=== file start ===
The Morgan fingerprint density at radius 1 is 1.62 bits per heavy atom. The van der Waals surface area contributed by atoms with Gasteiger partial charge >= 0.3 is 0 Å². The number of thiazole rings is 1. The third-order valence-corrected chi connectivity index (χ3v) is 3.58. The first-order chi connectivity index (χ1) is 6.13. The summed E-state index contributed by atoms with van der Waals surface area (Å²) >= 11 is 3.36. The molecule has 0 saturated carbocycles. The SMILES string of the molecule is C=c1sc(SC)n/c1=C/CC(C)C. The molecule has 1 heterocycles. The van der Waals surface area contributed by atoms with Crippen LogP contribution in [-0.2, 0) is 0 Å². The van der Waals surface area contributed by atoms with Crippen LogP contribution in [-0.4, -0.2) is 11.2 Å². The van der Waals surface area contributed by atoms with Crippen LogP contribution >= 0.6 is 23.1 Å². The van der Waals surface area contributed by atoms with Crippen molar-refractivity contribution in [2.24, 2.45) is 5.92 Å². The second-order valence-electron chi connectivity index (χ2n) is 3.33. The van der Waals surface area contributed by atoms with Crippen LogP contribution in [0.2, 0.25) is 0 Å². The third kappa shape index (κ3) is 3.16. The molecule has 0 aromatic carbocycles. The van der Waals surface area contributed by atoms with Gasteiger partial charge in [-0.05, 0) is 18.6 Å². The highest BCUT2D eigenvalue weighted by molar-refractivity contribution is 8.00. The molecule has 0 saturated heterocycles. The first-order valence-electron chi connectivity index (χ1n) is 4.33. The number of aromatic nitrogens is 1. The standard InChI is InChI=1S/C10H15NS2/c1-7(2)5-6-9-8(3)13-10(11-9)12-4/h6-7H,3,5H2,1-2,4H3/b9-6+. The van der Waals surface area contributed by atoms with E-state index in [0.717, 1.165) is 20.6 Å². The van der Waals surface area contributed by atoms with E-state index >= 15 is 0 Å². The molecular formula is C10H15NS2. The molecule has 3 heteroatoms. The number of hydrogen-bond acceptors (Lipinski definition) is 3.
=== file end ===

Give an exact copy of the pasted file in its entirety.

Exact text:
The Morgan fingerprint density at radius 1 is 1.62 bits per heavy atom. The van der Waals surface area contributed by atoms with Gasteiger partial charge >= 0.3 is 0 Å². The number of thiazole rings is 1. The third-order valence-corrected chi connectivity index (χ3v) is 3.58. The first-order chi connectivity index (χ1) is 6.13. The summed E-state index contributed by atoms with van der Waals surface area (Å²) >= 11 is 3.36. The molecule has 0 saturated carbocycles. The SMILES string of the molecule is C=c1sc(SC)n/c1=C/CC(C)C. The molecule has 1 heterocycles. The van der Waals surface area contributed by atoms with Crippen LogP contribution in [-0.2, 0) is 0 Å². The van der Waals surface area contributed by atoms with Crippen LogP contribution in [-0.4, -0.2) is 11.2 Å². The van der Waals surface area contributed by atoms with Crippen LogP contribution >= 0.6 is 23.1 Å². The van der Waals surface area contributed by atoms with Crippen molar-refractivity contribution in [2.24, 2.45) is 5.92 Å². The second-order valence-electron chi connectivity index (χ2n) is 3.33. The van der Waals surface area contributed by atoms with Crippen LogP contribution in [0.2, 0.25) is 0 Å². The third kappa shape index (κ3) is 3.16. The molecule has 0 aromatic carbocycles. The van der Waals surface area contributed by atoms with Gasteiger partial charge in [-0.05, 0) is 18.6 Å². The highest BCUT2D eigenvalue weighted by molar-refractivity contribution is 8.00. The molecule has 0 saturated heterocycles. The first-order valence-electron chi connectivity index (χ1n) is 4.33. The number of aromatic nitrogens is 1. The standard InChI is InChI=1S/C10H15NS2/c1-7(2)5-6-9-8(3)13-10(11-9)12-4/h6-7H,3,5H2,1-2,4H3/b9-6+. The van der Waals surface area contributed by atoms with E-state index in [0.717, 1.165) is 20.6 Å². The van der Waals surface area contributed by atoms with E-state index >= 15 is 0 Å². The molecular formula is C10H15NS2. The molecule has 3 heteroatoms. The number of hydrogen-bond acceptors (Lipinski definition) is 3.